Scotland Has Lost Its Way With Food
Scotland as a nation has lost its way in appreciating the benefits of good food, and we have largely forgotten how to prepare and present food to sustain healthy lives longer. This has led to a whole generation of people accustomed to eating on the move or eating lunch at their desks activities which are extremely detrimental to both their physical and mental wellbeing. More needs to be done to educate people, particularly young people, about what constitutes good nutrition and how to achieve it.
These are some of the key recommendations from Scottish Slimmers, a national organisation which delivers group support for people who want to lose weight and improve their wellbeing, in its response today to the Scottish Government's consultation on A Healthier Future - Action and Ambitions on Diet, Activity and Healthy Weight.
Scottish Slimmers is closely aligned to the objectives of Scottish Government in its struggle against the growing numbers of obese children and adults. With two-thirds of people either overweight or obese according to the recent Scottish Health Survey, Scottish Slimmers believes the governments consultation proposals go some way toward improving the nations relationship with food, which if not tackled now, will continue to have a negative impact upon public health for generations to come.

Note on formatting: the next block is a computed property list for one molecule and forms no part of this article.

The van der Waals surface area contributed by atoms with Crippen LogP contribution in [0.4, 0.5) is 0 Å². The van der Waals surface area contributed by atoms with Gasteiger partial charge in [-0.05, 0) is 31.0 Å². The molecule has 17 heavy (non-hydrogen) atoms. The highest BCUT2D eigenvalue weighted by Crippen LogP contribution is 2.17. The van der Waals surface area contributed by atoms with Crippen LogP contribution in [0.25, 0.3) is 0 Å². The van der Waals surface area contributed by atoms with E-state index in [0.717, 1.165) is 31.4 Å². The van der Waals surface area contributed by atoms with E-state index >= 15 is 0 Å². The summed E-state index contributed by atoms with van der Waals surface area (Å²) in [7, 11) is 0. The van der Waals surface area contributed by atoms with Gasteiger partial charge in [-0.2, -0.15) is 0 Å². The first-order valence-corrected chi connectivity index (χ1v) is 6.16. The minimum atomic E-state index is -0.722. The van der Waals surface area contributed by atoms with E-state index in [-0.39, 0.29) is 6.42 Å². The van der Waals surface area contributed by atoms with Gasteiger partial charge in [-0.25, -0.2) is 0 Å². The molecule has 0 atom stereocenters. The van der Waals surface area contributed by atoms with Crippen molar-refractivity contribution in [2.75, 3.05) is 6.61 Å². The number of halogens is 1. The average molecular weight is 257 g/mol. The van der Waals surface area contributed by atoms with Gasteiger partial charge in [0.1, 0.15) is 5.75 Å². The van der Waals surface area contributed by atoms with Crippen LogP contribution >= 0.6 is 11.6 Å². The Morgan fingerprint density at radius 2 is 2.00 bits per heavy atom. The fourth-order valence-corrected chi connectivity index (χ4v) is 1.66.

Scottish Slimmers believes, as an overriding priority, Scotland needs leadership to embed nutritional health in our culture and to forge ahead with a new programme of food education for young people, which does not seek to demonise certain foods nor pass judgement on the food choices people make. Instead, it believes in developing a system which better informs people as to the consequences that making poor food and nutritional choices too often can have on their health is more desirable.
In addition to education, Scottish Slimmers response contains a range of other recommendations. These include encouraging promotion of healthy foods rather than unhealthy foods and better labelling of food particularly those served in take-aways and restaurants.
Alexandra Howie, service delivery director at Scottish Slimmers, states:
"Under no circumstances do we want to take the fun out of food and we appreciate that from time to time individuals wish to indulge. There is absolutely nothing wrong with such an approach as long as the public know that prolonged exposure to a poor diet will lead to serious health complications. Whats needed now more than ever is better provision across Scotland of non-judgemental support and advice to help people improve what they eat and how they exercise.
We believe that better food and nutrition education, which does not demonise certain foods nor pass judgements on the choices people make, will lead to wide reaching benefits for families across Scotland."
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